Think revenue is the wrong way to assess relative size? Okay. How about the number of employees? That’s who does the work at both companies and NGOs, right? See below. Again, NGOs are not big.
Are there too many NGOs?
People also complain that there are too many NGOs and they all do the same thing. This really seems silly to me. NGOs are very few in number relative to companies, not to mention the size of the planet they are trying to protect. And they each have their unique strengths and areas of focus. Of course, if some of them were to consolidate the field by merging, they’d be vulnerable once again to the critique that they are too big. They can’t win.
Wait — I Thought You Said that The Instigator Welcomes Criticism
We do. I don’t want to overstate this pushback. And I will also note that there were other balanced analyses about the Earth Fund grants.
Critics and analysts of NGOs have a valuable role to play. But they need to play it fairly. Criticism should be based on facts and careful analysis, not hearsay, or rumors, or general impressions. In fairness to the commentators, their task is not easy. Good information on NGO performance is lacking. See for yourself. Try doing some Google research to determine which of the environmental NGOs are most effective. You’ll be frustrated. It’s not easy to do. You’ll find some opinions, but not much based on rigorous analysis on who gets what done. We need more data and more accurate information on who is doing what.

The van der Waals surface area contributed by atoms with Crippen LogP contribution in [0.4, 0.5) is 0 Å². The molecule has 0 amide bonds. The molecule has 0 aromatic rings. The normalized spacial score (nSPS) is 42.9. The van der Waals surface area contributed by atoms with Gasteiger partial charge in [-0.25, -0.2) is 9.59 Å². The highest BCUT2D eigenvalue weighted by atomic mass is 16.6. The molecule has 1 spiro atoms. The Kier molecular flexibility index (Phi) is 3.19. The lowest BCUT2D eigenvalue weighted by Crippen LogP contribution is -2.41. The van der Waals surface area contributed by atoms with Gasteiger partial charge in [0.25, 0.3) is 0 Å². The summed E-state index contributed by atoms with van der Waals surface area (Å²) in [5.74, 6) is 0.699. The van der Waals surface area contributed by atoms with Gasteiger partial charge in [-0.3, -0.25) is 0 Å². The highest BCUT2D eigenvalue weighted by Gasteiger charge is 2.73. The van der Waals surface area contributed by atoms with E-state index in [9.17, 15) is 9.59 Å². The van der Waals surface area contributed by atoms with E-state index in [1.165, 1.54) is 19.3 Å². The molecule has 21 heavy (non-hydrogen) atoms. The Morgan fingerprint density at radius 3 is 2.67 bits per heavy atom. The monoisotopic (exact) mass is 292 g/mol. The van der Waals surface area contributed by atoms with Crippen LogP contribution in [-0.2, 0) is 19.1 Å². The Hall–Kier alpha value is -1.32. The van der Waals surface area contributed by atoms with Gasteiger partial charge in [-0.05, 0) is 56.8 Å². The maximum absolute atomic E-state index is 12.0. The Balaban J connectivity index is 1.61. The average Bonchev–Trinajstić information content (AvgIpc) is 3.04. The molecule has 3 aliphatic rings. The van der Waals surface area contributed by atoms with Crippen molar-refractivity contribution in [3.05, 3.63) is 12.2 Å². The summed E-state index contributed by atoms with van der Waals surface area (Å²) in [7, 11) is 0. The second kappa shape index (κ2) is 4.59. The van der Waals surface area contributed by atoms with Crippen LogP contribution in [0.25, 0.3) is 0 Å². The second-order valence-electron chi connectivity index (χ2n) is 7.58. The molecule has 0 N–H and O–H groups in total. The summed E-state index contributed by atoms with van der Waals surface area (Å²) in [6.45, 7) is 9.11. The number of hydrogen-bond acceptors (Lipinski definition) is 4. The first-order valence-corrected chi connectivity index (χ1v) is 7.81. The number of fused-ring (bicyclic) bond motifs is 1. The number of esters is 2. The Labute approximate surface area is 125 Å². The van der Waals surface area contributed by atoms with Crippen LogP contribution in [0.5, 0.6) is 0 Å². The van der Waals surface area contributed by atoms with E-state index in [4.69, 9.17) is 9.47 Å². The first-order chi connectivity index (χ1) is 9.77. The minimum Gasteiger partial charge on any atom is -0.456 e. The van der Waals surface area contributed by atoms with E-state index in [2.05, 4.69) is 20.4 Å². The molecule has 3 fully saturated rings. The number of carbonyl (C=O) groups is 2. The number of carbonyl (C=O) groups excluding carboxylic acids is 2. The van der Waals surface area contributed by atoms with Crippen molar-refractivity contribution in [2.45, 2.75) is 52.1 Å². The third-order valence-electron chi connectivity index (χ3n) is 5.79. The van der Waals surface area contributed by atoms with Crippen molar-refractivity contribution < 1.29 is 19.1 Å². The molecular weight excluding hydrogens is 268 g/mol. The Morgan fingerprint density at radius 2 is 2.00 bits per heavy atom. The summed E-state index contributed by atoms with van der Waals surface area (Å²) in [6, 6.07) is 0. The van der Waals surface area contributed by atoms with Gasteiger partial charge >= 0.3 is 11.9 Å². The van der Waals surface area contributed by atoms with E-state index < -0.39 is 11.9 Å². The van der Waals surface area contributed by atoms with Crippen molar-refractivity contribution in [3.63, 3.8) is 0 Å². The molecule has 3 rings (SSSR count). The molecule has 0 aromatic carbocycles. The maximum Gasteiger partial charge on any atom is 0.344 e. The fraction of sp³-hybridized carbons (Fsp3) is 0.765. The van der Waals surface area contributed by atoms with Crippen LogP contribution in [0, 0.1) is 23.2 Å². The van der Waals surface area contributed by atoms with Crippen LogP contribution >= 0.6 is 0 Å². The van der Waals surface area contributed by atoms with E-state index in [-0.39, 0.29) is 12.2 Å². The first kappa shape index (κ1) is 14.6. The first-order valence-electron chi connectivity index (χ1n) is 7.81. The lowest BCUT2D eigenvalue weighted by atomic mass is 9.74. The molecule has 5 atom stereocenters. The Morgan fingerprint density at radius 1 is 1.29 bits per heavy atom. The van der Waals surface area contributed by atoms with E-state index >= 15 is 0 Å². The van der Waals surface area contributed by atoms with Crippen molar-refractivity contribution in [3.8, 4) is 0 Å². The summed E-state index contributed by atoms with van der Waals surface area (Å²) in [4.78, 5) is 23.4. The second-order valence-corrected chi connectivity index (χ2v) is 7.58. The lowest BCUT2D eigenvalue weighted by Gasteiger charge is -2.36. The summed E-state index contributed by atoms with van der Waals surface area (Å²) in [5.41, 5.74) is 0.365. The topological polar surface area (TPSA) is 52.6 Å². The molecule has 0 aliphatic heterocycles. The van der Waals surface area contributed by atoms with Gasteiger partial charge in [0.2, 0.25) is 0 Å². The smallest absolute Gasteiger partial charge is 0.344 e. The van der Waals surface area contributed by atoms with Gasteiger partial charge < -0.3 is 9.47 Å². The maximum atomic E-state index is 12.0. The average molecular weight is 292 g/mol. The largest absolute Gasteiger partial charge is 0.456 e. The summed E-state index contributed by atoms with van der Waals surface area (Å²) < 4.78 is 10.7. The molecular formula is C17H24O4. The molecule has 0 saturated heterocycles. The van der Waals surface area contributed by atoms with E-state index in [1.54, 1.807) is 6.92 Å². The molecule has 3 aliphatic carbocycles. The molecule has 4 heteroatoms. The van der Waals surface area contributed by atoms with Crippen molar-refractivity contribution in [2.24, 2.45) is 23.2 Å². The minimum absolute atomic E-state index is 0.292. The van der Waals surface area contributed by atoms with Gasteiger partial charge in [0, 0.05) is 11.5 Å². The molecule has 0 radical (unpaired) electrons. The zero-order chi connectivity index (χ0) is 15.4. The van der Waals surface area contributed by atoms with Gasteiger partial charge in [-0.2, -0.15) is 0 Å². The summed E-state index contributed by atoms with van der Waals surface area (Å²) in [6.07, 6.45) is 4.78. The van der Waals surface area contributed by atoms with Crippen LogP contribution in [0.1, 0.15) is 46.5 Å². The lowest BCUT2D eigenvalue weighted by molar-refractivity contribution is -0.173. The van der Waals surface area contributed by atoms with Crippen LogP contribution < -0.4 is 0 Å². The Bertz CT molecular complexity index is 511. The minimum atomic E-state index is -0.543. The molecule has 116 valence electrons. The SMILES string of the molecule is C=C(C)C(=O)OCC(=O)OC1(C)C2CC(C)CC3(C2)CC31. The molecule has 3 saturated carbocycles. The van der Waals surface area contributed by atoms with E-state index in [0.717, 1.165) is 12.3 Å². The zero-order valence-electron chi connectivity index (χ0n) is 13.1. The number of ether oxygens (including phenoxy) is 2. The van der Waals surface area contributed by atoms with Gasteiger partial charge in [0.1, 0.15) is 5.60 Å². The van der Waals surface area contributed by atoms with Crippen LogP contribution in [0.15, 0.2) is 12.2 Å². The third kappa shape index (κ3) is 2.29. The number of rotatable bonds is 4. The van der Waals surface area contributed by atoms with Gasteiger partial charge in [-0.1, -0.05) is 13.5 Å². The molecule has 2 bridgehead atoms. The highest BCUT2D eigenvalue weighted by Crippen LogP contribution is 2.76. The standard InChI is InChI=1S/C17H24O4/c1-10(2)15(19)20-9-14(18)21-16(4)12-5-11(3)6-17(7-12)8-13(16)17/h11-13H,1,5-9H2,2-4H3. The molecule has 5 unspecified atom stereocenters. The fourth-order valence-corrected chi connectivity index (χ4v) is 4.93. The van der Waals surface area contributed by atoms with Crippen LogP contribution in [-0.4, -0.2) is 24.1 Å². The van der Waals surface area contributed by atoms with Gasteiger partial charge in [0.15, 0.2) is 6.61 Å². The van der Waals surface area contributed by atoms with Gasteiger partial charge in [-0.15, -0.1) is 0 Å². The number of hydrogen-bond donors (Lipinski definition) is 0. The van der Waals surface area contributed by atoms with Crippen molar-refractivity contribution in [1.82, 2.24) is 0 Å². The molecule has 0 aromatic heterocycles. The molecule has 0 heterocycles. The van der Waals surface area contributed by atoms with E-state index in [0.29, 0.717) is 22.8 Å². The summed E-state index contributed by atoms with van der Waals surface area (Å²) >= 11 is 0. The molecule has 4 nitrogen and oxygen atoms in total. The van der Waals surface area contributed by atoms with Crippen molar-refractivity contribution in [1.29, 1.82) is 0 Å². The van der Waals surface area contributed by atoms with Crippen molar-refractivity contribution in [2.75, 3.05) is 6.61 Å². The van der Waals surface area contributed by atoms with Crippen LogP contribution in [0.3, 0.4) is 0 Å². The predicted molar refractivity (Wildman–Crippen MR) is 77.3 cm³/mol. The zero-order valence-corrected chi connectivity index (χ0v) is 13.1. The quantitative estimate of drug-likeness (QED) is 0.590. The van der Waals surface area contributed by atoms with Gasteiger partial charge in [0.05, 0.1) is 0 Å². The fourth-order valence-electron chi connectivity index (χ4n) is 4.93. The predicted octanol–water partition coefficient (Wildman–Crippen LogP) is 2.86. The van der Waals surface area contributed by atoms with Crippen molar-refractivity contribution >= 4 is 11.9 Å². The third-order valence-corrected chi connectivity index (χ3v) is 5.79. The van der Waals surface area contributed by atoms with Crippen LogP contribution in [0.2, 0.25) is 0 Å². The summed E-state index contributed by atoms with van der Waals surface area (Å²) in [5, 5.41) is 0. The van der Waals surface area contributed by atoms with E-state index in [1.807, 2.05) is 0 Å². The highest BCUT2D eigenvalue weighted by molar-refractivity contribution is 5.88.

Therefore, One More Ask of Bezos
The Earth Fund can help us solve this problem. What if Jeff Bezos and his team committed to a new level of transparency? They could set a new standard for NGO disclosure. Here’s my ask. Please report publicly every year on how each of the grants is doing.
- What’s going well?
- Where are the NGOs behind schedule and why?
- What can we learn from any setbacks or better than expected progress?
Please guide the grantees to report on a standard basis so that:
1) we can compare progress on one Earth Fund recipient’s project to another; and
2) other philanthropists can use the same format for their grants.
This should be easy. It’s exactly the kind of information that Jeff Bezos must be asking for when monitoring his businesses, whether it be Amazon, the Washington Post, or Blue Origin. It may not be quite as easy to report on NGO progress as it is in business. But there are many ways to measure progress. Start— say—with five-year goals and clear annual milestones to assess progress along the way.
By requiring his grantees to track and disclose this type of information, Bezos would be acclimating these organizations to a new way of tracking and reporting on their work, while paving the way for others to follow. And it would not only help ensure he gets a better return on his investment, but it might also help NGOs more clearly demonstrate their value.